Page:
Salmonella is a major human pathogen in a variety of fresh produce items. Recent outbreaks linked to Salmonella-contaminated produce greatly undermined consumer confidence and heightened the need for applied targeted research from field to fork. Among multi-faceted strategies to prevent future outbreaks and to reduce the incidence of produce-associated illness, sensitive and specific detection methods are imperative since they serve as an important quality control tool for safe produce from field, processing, to retail. However, there are two main drawbacks of current PCR-based methods: lack of specificity and the inability to differentiate live/dead cells. <P>
This project aims to address these challenges associated with Salmonella detection in a variety of fresh produce items by incorporating two novel techniques, the loop-mediated isothermal amplification (LAMP) for increased specificity and the use of ethidium monoazide bromide for the distinction of live/dead cells. <P>
Firstly, LAMP primers will be designed that target a unique marker for more than 100 Salmonella serovars, and the assay will be fully optimized. <P>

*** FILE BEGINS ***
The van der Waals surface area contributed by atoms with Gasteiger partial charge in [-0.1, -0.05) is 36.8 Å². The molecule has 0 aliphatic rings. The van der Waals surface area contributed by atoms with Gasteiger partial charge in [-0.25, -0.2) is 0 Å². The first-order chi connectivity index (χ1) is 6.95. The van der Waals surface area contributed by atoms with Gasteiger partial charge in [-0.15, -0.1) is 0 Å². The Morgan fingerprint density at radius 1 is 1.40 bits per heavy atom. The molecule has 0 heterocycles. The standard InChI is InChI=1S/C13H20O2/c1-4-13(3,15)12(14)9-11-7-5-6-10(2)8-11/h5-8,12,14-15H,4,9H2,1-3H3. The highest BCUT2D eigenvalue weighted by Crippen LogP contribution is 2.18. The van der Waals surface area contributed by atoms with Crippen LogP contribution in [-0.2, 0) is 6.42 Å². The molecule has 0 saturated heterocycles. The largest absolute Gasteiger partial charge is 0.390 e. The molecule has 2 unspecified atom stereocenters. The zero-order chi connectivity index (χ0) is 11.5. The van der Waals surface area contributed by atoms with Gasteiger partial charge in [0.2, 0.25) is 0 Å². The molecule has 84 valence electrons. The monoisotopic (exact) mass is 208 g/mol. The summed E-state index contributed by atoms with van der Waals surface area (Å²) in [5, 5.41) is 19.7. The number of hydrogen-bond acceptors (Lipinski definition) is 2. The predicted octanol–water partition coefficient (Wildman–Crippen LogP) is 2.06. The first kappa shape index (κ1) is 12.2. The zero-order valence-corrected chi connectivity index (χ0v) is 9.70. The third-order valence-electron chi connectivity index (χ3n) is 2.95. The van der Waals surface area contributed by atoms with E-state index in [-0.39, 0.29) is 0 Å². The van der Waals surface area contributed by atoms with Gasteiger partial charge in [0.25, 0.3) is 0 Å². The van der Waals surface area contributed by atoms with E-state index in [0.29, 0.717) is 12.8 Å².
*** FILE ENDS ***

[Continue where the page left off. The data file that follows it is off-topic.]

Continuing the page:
Secondly, the assay will be evaluated for sensitivity and specificity using a collection of 50 Salmonella strains and 50 non-Salmonella strains. The ability to differentiate live/dead cells will also be evaluated. <P>
Finally, the assay will be applied in the detection of live Salmonella in experimentally contaminated produce items (shredded lettuce, baby spinach, sliced tomato, sprouts, and cantaloupe cubes) of various stages of maturity. <P>
Upon completion, this project will generate an optimized LAMP detection assay readily applicable to the produce industry for the sensitive and specific detection of live Salmonella cells. Such detection assays will provide the produce industry personnel an increased ability to control potential hazardous microbes in produce. <P>
This improvement will provide significant benefits to produce growers, harvesters, processors, retailers, and the ultimate consumers by implementing rapid mitigation methods for contaminated produce, and therefore significantly reducing the risks and illnesses associated with the consumption of fresh produce.
<P>View the <a href="https://cps.ucdavis.edu/amass/documents/researchproject/28/Ge_CPS%20200…; target="_blank">Final Project Report </a> at the <a href="https://cps.ucdavis.edu/" target="_blank">Center for Produce Safety website</a>.